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Ford 9N, 2N & 8N Discussion Forum
:

Water in Transmission

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drlarrye

01-13-2020 03:29:40




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I have an 8N and a 9N. The 9N needs it's transmission fluid changed every year or 2 because it gets water in it, but the 8N never gets water in it. The 9N has some welded cracks in the transmission case that leak a little. Is that probably the reason the 9N gets more water?

What is the best to use to rinse out the transmission when I change the fluid? I used kerosene last time because that is what I had, but I think someone suggested something else that would remove water better.

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showcrop

01-24-2020 10:05:30




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 Re: Water in Transmission in reply to drlarrye, 01-13-2020 03:29:40  
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It goes into your or your buddies waste oil heater.



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TraktorFreunde

01-24-2020 10:02:02




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 Re: Water in Transmission in reply to drlarrye, 01-13-2020 03:29:40  
I've got a question.

What do you all do with the kerosine/diesel/whatever for cleaning when you're done?

I imagine it's full of junk, so do you filter and reuse?



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showcrop

01-23-2020 04:51:09




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 Re: Water in Transmission in reply to drlarrye, 01-13-2020 03:29:40  
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Dr. Larry, I can't claim to know this for sure , but from my experience if water is separated out it is separate, and contaminated oil is easily differentiated from clean oil.



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DrLarryE

01-19-2020 04:01:11




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 Re: Water in Transmission in reply to drlarrye, 01-13-2020 03:29:40  
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I guess my question is more hypothetical as the cost for replacement oil is not that much regardless of what I use. If the oil and water do separate out and I do remove the visible water how much moisture might remain in the oil?
The oil being foamy is what prompted me to ask the original question so I know not to try to use it as is. The older oils would not become foamy or they would be more likely to separate out if left to sit?

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showcrop

01-15-2020 04:39:22




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 Re: Water in Transmission in reply to drlarrye, 01-13-2020 03:29:40  
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Doctor, I answered these two questions partially before although I see that I used the word oil instead of water in one place. Please read this carefully.

Generally speaking water doesn't mix well with older type oils. The oil will rise above the oil. Newer oils with additives tend to absorb the moisture and hold onto it so that it is NOT LIKELY TO SEPARATE.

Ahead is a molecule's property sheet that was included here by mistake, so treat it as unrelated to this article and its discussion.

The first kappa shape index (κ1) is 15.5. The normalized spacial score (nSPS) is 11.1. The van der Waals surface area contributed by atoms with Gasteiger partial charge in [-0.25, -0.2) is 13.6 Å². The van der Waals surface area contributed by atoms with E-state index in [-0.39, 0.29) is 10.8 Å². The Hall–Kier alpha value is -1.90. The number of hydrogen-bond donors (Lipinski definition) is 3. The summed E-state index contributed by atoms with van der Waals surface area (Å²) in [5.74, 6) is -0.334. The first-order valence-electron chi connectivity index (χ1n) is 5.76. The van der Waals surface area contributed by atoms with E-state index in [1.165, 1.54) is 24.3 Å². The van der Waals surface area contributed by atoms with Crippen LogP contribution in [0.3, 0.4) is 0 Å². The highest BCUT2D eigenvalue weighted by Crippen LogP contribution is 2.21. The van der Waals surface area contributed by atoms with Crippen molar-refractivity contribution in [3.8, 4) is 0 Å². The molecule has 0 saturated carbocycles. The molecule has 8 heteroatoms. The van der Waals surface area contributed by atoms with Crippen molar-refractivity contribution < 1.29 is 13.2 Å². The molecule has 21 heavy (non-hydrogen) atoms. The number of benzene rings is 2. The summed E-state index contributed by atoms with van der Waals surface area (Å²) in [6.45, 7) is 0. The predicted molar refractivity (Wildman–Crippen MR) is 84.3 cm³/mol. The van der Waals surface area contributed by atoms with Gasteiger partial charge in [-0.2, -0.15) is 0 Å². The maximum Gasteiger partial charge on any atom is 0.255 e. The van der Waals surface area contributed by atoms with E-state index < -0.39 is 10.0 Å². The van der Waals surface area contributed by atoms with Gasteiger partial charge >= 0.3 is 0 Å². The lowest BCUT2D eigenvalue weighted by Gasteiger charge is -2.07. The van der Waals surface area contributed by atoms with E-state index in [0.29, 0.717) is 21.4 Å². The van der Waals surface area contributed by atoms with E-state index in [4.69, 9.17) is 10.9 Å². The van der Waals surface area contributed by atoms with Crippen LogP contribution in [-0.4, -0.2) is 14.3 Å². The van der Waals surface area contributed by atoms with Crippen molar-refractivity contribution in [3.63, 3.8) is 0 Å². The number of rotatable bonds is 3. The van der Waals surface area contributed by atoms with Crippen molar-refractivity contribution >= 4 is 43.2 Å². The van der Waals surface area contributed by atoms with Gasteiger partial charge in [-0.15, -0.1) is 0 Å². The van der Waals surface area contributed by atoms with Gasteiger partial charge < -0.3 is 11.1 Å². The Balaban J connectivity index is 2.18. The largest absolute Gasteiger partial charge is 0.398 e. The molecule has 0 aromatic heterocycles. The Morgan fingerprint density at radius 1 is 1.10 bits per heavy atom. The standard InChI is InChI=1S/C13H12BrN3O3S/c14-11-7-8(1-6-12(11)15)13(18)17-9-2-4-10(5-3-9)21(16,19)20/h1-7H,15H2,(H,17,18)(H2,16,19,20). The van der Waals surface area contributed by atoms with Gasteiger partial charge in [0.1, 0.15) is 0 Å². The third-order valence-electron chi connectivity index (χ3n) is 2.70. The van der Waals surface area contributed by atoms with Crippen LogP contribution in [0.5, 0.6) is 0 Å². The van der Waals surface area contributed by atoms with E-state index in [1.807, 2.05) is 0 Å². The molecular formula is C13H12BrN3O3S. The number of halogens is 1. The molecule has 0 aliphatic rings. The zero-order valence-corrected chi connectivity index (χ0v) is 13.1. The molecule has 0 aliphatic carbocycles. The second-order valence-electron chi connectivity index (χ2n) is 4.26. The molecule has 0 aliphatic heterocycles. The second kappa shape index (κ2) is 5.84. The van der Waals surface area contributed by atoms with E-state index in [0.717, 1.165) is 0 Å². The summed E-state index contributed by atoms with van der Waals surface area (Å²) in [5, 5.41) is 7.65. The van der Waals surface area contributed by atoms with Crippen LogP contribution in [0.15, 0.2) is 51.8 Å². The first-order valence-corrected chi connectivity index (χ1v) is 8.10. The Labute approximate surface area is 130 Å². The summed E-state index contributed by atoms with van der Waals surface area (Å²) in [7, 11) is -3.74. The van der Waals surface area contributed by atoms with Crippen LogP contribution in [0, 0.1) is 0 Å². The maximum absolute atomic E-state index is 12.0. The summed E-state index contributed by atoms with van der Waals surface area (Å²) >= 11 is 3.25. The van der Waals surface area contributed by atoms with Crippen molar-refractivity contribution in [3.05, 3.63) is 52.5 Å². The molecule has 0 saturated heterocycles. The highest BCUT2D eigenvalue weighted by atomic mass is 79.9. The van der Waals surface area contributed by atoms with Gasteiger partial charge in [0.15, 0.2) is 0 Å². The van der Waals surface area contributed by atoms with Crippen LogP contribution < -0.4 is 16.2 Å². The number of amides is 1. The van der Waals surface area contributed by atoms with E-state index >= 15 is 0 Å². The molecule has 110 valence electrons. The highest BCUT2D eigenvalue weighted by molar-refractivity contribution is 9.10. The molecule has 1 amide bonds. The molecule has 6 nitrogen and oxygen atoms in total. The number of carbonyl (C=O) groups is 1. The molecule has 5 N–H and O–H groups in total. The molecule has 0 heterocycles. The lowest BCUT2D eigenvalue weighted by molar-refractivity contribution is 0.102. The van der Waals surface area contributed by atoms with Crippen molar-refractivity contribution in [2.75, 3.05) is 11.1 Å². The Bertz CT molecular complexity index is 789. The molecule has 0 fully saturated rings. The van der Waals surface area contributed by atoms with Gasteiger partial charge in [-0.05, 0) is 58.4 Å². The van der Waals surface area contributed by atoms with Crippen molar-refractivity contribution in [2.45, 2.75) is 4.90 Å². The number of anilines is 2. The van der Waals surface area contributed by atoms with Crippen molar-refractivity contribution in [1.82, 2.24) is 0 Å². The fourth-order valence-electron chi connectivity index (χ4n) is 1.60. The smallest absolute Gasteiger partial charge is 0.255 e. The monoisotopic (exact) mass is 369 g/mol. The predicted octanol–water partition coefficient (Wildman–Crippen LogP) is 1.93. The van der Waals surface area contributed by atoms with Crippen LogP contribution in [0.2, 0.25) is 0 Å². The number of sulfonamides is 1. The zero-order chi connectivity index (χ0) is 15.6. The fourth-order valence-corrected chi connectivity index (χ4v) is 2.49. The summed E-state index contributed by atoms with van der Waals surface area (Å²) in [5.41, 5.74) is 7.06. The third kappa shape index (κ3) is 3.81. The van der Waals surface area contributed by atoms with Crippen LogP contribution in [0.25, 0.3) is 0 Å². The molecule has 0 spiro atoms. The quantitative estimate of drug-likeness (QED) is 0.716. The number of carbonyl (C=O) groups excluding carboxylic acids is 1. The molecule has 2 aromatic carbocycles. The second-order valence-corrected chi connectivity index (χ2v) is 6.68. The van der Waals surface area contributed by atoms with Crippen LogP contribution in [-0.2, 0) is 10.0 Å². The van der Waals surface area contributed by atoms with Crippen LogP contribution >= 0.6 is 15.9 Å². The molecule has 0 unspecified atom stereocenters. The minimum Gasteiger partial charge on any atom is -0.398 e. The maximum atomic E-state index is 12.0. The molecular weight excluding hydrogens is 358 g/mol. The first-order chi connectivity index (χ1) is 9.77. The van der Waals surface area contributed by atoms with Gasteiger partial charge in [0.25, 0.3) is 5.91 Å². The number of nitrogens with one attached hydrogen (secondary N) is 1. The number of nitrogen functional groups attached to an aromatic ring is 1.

The key here is WHAT OIL IS IN THERE???? old type gear oil will not hold water and will tend to separate. In recent years old tractor owners wish to use the best and most expensive so it has become common to use UTF or universal tractor fluid, despite the fact that the old tractors have neither clutch packs nor wet brakes. The additives in UT

F tend to hold moisture so the oil becomes foamy, and the moisture is not likely to separate. If it separates it is older oil, most likely 80W90 gear oil, And if it separates, it is separated and you could conceivably reuse it.
I would use cheap hydraulic oil and just periodically drain the water off the bottom. Trying to reuse foamy UTF would be bad because the foam indicates water which is not a good lubricant.

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DrLarryE

01-15-2020 03:01:42




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 Re: Water in Transmission in reply to drlarrye, 01-13-2020 03:29:40  
The 8N is definitely in better shape overall. From research of past topics I assumed condensation was the issue. Maybe the cracks allow more air, hense more moisture into the chamber to condense?
If the water and oil do visibly separate in a bucket when stored, would it be reasonable to try to reuse the oil? Or would there be enough water left in the oil to just give me a head start on needing to change it again?

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Royse

01-14-2020 16:42:40




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 Re: Water in Transmission in reply to drlarrye, 01-13-2020 03:29:40  
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A couple of "theories", and that's all they are.
The one used more may get warmer and cause more condensation, but not hot enough to evaporate it.

Or, maybe the other one has better seals including on the top link?



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showcrop

01-14-2020 15:39:04




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 Re: Water in Transmission in reply to drlarrye, 01-13-2020 03:29:40  
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Cary, I agree that it is not rocket science. Did you steal that from Fred Flintstone, LOL?
But seriously I renewed that felt seal when restoring my 901. There is little if any water getting by it.



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Caryc

01-14-2020 14:56:47




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 Re: Water in Transmission in reply to drlarrye, 01-13-2020 03:29:40  
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It's easy to keep those places covered as in the pics below. It's not rocket science.





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showcrop

01-14-2020 05:20:42




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 Re: Water in Transmission in reply to drlarrye, 01-13-2020 03:29:40  
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Dennis, while it is certainly possible for water to get in past the felt seal. I see it as being nowhere near as likely as condensation. The felt seal will catch the water and it will dribble down through the felt and then run back out.



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DrLarryE

01-14-2020 03:01:39




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 Re: Water in Transmission in reply to drlarrye, 01-13-2020 03:29:40  
Back to one of the original questions, does anyone have any theories why one gets so much more water than the other? Both have good shift boots (which is probably irrelevant). Both are stored the same and the one with less/no water get the least amount of use. The only difference is the cracks. I'm guessing this is just "one of those things"